Tuesday, April 19, 2011

Industry ROIC

One of the most important determinants of whether a company makes for a good long-term investment is the industry within which it operates. We've discussed the boom and bust nature of the housing industry, the generous margins garnered by the soft-drink industry giants, and reasons why airlines make for poor long-term investments. But on the average, what do industry returns look like?

Harvard Professor Michael Porter, using data from Standard and Poor's as well as Compustat, has calculated the profitabilites of various industries over the 1992-2006 period, some of which are shown below:


Clearly, there is high variability in returns on capital by industry. Average industry ROIC in the US was calculated at 14.9% by Porter, demonstrating that some industries are clearly extremely profitable, while others destroy capital.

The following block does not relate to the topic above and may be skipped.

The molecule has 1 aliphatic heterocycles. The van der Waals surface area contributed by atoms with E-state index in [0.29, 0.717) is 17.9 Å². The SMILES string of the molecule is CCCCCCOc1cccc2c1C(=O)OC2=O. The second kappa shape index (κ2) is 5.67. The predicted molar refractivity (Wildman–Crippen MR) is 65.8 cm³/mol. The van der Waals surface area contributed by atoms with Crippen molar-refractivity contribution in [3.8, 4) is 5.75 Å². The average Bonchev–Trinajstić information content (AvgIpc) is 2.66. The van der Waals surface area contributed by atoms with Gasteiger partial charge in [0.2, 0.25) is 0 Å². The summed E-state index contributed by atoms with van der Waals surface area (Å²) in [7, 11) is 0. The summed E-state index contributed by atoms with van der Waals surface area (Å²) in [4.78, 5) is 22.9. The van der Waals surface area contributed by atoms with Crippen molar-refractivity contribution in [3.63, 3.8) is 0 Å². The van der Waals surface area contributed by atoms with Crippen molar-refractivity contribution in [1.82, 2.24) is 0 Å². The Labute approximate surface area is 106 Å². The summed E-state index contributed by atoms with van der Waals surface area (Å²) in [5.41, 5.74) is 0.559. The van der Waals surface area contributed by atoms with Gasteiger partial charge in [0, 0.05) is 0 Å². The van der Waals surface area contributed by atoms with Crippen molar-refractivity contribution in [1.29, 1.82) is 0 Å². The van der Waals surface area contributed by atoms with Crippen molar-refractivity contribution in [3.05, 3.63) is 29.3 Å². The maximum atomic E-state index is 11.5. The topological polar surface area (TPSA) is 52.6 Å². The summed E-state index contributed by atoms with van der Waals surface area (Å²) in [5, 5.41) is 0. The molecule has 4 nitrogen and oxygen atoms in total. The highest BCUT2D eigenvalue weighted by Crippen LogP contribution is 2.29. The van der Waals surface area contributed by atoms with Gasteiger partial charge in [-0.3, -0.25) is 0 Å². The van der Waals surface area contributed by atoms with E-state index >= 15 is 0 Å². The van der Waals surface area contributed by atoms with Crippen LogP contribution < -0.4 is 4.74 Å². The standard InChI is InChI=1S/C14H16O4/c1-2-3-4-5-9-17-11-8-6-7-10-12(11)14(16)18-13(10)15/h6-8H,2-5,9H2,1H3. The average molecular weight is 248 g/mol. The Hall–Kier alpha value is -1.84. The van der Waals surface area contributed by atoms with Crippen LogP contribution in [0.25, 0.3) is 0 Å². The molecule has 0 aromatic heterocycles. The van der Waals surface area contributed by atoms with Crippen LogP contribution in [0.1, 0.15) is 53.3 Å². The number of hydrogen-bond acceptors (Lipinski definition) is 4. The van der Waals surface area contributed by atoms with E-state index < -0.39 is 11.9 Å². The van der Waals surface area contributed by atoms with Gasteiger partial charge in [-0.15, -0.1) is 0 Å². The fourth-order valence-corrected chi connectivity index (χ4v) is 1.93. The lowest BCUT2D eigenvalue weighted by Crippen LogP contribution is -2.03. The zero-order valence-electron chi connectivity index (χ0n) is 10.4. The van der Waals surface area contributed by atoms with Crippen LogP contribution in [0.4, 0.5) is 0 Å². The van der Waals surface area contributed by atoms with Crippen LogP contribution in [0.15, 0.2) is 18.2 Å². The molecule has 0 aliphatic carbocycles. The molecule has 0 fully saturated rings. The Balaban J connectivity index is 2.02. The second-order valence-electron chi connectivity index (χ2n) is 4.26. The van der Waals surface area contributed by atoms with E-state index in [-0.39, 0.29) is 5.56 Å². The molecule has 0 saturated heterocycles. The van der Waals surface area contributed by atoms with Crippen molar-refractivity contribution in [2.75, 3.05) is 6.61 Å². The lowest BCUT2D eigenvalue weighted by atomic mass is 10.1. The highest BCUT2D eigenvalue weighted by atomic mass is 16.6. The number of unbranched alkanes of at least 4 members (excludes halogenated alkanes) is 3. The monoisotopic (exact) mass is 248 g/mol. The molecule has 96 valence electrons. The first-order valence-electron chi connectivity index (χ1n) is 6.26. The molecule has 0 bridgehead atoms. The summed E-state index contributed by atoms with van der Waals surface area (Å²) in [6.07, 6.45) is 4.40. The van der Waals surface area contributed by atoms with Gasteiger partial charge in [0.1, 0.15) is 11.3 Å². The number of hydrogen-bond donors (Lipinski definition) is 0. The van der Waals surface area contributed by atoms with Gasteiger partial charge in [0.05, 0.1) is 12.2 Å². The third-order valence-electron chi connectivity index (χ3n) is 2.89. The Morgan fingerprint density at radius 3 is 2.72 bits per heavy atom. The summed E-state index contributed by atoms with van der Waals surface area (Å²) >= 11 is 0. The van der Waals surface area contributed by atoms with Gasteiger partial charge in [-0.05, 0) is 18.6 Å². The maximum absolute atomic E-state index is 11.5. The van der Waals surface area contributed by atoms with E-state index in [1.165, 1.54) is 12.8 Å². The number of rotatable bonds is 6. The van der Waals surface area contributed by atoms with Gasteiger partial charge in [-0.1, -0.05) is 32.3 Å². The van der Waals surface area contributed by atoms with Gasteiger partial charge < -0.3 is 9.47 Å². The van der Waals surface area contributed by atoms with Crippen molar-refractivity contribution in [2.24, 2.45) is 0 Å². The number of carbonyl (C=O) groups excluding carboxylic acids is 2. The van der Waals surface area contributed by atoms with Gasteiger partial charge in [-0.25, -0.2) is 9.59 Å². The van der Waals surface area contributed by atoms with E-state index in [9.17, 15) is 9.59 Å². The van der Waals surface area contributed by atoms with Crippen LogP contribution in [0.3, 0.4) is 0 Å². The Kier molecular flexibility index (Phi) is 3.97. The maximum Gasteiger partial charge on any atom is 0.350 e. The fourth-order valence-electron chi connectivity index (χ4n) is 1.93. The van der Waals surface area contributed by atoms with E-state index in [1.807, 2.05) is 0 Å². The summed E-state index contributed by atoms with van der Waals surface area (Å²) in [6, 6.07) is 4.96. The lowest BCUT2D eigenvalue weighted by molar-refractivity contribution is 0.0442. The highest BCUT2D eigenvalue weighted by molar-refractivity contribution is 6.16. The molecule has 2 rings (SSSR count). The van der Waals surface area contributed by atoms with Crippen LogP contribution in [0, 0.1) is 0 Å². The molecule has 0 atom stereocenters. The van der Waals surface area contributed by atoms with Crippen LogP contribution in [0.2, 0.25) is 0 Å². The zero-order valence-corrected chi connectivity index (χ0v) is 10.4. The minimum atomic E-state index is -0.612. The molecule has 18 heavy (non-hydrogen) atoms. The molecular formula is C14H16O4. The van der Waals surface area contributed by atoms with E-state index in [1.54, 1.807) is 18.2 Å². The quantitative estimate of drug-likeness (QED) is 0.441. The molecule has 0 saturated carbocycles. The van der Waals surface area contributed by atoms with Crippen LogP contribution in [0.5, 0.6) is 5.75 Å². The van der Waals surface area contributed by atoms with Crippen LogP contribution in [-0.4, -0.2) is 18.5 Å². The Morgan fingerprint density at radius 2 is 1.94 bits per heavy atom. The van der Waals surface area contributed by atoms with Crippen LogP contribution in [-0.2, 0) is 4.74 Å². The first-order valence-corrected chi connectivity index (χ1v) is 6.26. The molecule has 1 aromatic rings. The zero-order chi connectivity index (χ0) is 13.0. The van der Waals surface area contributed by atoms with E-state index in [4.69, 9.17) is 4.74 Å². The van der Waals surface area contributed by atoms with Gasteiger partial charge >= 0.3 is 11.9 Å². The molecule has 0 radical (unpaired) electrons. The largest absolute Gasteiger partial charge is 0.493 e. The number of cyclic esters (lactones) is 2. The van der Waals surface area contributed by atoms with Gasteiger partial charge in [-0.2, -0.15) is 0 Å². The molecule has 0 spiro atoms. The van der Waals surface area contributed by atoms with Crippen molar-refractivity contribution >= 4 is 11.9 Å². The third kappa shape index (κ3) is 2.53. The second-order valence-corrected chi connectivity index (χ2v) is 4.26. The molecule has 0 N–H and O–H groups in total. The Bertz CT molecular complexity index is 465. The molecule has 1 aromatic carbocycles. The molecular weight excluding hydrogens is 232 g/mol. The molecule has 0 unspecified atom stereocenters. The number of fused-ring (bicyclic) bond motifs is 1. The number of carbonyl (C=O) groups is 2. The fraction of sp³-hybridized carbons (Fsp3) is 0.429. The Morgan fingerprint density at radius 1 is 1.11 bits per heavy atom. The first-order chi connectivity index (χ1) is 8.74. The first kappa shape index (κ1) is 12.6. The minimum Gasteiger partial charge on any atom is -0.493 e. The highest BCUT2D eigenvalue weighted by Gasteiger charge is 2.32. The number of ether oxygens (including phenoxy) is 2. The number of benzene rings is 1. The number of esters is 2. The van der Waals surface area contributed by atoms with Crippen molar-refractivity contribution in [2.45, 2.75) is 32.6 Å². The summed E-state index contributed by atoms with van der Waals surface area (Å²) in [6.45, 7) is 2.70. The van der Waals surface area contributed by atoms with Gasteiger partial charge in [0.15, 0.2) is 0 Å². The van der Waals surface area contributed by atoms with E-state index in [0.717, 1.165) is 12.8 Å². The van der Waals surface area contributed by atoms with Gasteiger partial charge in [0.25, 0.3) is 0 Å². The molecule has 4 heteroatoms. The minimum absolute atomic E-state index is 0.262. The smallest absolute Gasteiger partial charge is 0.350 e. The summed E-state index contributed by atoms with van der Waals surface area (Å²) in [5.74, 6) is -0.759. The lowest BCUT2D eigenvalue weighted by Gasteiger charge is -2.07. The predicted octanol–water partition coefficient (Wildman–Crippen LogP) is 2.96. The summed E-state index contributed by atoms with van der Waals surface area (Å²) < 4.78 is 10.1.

Does this mean you shouldn't own a company whose industry returns fall below the average ROIC? Absolutely not! Within industries, returns may also be highly variable, in the case where one or two companies have differentiated themselves or are low-cost producers that generate consistent industry-beating returns. Furthermore, even companies with meager returns can trade at such large discounts to book that returns on the market price of equity are quite high. But you may still want to stay away from the airline industry!

9 comments:

Paul D said...

Can you point us to the source of that study? Thanks, Paul

nick gogerty said...

Hello, just curious could post a link to the porter reaserch.

I am interested to see if there was control for survivorship bias in the presentation as this would produce even more pronounced variance in returns.